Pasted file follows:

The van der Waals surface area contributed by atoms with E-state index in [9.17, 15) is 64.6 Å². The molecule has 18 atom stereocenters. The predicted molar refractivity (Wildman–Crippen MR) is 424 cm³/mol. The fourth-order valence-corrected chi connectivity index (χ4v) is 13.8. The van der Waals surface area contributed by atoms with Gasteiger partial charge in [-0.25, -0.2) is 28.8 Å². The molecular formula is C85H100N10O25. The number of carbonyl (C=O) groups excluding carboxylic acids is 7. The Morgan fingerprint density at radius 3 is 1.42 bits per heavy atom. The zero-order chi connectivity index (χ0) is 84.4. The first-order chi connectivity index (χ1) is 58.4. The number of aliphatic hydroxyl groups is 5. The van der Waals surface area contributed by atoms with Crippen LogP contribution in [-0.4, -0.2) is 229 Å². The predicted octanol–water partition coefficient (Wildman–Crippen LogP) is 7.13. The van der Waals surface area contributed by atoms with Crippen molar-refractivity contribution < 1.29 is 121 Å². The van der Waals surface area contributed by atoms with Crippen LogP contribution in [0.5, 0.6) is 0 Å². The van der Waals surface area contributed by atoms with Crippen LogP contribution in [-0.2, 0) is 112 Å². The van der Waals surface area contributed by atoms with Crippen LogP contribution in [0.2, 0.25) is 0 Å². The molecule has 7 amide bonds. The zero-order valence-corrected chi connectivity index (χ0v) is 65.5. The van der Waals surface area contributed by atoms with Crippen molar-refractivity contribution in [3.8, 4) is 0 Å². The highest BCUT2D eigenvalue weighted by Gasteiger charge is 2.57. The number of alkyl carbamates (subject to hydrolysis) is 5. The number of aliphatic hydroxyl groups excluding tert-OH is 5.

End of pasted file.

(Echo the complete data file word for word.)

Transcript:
The van der Waals surface area contributed by atoms with E-state index in [9.17, 15) is 64.6 Å². The molecule has 18 atom stereocenters. The predicted molar refractivity (Wildman–Crippen MR) is 424 cm³/mol. The fourth-order valence-corrected chi connectivity index (χ4v) is 13.8. The van der Waals surface area contributed by atoms with Gasteiger partial charge in [-0.25, -0.2) is 28.8 Å². The molecular formula is C85H100N10O25. The number of carbonyl (C=O) groups excluding carboxylic acids is 7. The Morgan fingerprint density at radius 3 is 1.42 bits per heavy atom. The zero-order chi connectivity index (χ0) is 84.4. The first-order chi connectivity index (χ1) is 58.4. The number of aliphatic hydroxyl groups is 5. The van der Waals surface area contributed by atoms with Crippen LogP contribution in [-0.4, -0.2) is 229 Å². The predicted octanol–water partition coefficient (Wildman–Crippen LogP) is 7.13. The van der Waals surface area contributed by atoms with Crippen molar-refractivity contribution < 1.29 is 121 Å². The van der Waals surface area contributed by atoms with Crippen LogP contribution in [0.5, 0.6) is 0 Å². The van der Waals surface area contributed by atoms with Crippen LogP contribution in [-0.2, 0) is 112 Å². The van der Waals surface area contributed by atoms with Crippen LogP contribution in [0.2, 0.25) is 0 Å². The molecule has 7 amide bonds. The zero-order valence-corrected chi connectivity index (χ0v) is 65.5. The van der Waals surface area contributed by atoms with Crippen molar-refractivity contribution in [3.8, 4) is 0 Å². The highest BCUT2D eigenvalue weighted by Gasteiger charge is 2.57. The number of alkyl carbamates (subject to hydrolysis) is 5. The number of aliphatic hydroxyl groups excluding tert-OH is 5.